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How Do You Know When You’re Ready?

Lately I’ve been thinking about the concept of “being ready”.

How do you know when you’re ready to get up in the morning?
Or when you’re done with your shower?
In yoga, how do we know when we are ready to leave one pose to get into a new one?

Sometimes it happens “automatically”.
You have an alarm, and that decides things for you.
Or you need to pee, so up you go.

But what if there’s no alarm? And you don’t feel like getting up?
What then?

How do you know when you’re ready to get out of bed?

This transition “state” fascinates me: what makes us ready to leave one place and enter another?

Take getting out of bed in the morning. Imagine there’s no alarm, and you have nothing to do all day.
What makes you get up?
What if you want to sleep some more? What if you simply don’t feel ready to face the day just yet?

As someone with serious tendencies towards depression, I spend a lot of time thinking about the forces that move me in the direction of “OK, getting up now”… and what happens when they just don’t show up. What happens when the “push” or the “desire” to get up simply isn’t there?
When I simply cannot find any reason to leave the bed?

I remember one year, when we went on holidays to the hills. Every morning Dad would come to wake me and Brother up, and every morning I would ask him “what are we doing today”, to which he would reply “I don’t know”.
Not knowing what we were doing that day made me not want to get up at all. (In my defense, the “hills” are very boring for a couple of children, there’s nothing to do but walk, and walk is difficult when you’re climbing hills. Also, since I had depression, any kind of physical activity was extra challenging, especially when I didn’t enjoy it)

We’ve been acting on “external pressure” our whole lives

Most of us don’t spend any time thinking about this transition “state”.

We have been bandied about quite a bit, throughout childhood and adolescence, taken to places we didn’t particularly want to go. Metaphorical places, or literal places.
We lose touch with whatever internal mechanism is supposed to tell us “now, this… and now that”.

Years of acting out of force and external pressures leave us either: acting out of fear of the authority that says “you must do this” (which might well be the alarm clock) or rebelling against that “authority” and not doing anything (That would be me).

Neither is acting out of internal guidance and intuition.

After years and years of being directed by “external pressure”, how do we learn to navigate by “internal guidance”?

Learning to act from internal guidance

I ask myself, continuously, “what do you want to do now?”. (OK, it’s actually my Imaginary Friend who does the asking for me, but you get the point)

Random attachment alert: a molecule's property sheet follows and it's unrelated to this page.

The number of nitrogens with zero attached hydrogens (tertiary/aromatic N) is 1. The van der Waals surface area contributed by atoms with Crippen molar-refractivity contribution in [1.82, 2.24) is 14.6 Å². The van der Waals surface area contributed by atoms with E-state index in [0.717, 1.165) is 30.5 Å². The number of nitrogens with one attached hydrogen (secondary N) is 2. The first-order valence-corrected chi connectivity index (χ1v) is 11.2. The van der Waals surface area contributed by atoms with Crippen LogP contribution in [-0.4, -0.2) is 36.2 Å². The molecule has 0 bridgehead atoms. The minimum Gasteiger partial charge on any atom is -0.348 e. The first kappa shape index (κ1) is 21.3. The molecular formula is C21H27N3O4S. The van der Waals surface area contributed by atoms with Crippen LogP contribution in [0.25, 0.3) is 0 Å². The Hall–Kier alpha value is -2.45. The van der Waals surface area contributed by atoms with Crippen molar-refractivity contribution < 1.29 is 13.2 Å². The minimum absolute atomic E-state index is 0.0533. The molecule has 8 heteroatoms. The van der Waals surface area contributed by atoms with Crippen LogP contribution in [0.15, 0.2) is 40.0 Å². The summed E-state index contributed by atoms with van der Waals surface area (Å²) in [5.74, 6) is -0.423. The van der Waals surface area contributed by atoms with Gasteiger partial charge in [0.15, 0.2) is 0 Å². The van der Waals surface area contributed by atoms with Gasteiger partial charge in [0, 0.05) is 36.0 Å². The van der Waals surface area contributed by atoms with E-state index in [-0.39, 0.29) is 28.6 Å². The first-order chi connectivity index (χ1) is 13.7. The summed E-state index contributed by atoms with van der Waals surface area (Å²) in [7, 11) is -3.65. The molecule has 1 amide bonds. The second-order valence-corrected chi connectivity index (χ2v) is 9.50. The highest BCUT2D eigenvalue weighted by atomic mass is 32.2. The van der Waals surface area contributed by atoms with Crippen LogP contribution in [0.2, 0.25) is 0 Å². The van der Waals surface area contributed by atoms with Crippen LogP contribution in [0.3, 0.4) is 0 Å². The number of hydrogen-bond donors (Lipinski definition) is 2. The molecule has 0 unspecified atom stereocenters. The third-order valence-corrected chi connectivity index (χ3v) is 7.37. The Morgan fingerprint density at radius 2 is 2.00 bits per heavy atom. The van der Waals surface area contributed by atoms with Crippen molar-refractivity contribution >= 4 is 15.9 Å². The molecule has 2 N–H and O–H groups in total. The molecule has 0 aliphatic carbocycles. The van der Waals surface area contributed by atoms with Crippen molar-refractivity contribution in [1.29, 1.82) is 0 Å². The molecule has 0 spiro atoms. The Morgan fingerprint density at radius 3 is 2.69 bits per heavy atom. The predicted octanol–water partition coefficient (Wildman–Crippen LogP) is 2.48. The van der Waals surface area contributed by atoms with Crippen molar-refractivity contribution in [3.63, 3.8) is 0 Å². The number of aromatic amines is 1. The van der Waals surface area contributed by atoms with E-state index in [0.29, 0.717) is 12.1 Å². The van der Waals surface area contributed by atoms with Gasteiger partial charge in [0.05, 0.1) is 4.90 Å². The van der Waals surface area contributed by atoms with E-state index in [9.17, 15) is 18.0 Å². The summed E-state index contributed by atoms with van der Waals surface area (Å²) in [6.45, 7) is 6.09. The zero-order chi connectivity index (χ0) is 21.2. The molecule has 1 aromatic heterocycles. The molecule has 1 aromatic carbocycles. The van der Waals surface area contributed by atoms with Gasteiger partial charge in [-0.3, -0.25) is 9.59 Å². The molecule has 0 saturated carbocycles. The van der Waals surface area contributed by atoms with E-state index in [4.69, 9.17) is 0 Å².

I have an imaginary list of things to offer myself, depending on my emotional mood. “Do you want to listen to some audio? Do you want to sleep? Do you want to have coffee? Do you want to stay here with your eyes closed and connect with yourself and get clarity? Do you want to just rest, in whatever form it wants to show up?”

I give myself ton of permission to feel whatever it is I’m feeling. If the answer to each question is an angry “NO!!!”, if I just feel like sleeping all day, even if I feel like napping right after I get up in the morning, I let myself feel whatever it is I’m feeling. It’s all legitimate and valid and perfectly OK, even if annoying. (it doesn’t mean I let myself do whatever I want, just that I recognise that my want is legitimate)

Accessing internal guidance

First we have to stop trying to force ourselves to do things. Easing up on external pressure and giving ourselves the freedom to just “be”. Non-doing.
That’s how we get quiet, so we can hear our internal guidance.

Then we have to be OK with that internal guidance, which requires a lot of trust. Most of the time, we won’t like what our internal guidance is telling us. That’s why we aren’t listening. Duh!

The rewards of learning to act on internal guidance are enormous.

Wellbeing, for one.
The certainty that we can trust our true nature, a real sense of confidence that can only come from following our gut instincts.
And also, the perception of being agents in our own story, of being present as our story unfolds, and playing the role we want to play to be in alignment with our story.

Put simply: we go through life feeling that we are at the right place, at the right time, doing what we’re supposed to be doing.
See you later, existential anxiety. Hello, peace.

It’s all experimenting, and there is no right answer

I have been experimenting for quite a while now, on “finding out when I’m ready” and all I can say for sure is that there is no “right answer”. The feeling of “ready” is different every time.
Every time I wake up, the answer to “am I ready to get up?” is different. (Can you believe it? It’s different every day! Darn!)

And yet, experimenting, paying attention and asking myself “how do I feel about this now”, helps me get my bearings and “become ready”.

Pondering whether I am ready helps me get ready. There isn’t “one sign” or “one thing” that tells me, for certain, that I am unequivocally ready.

And ultimately, that’s not why we practice. Or why we live.
Because the goal is not to “get things right”. The goal is to stay present.
And observe.

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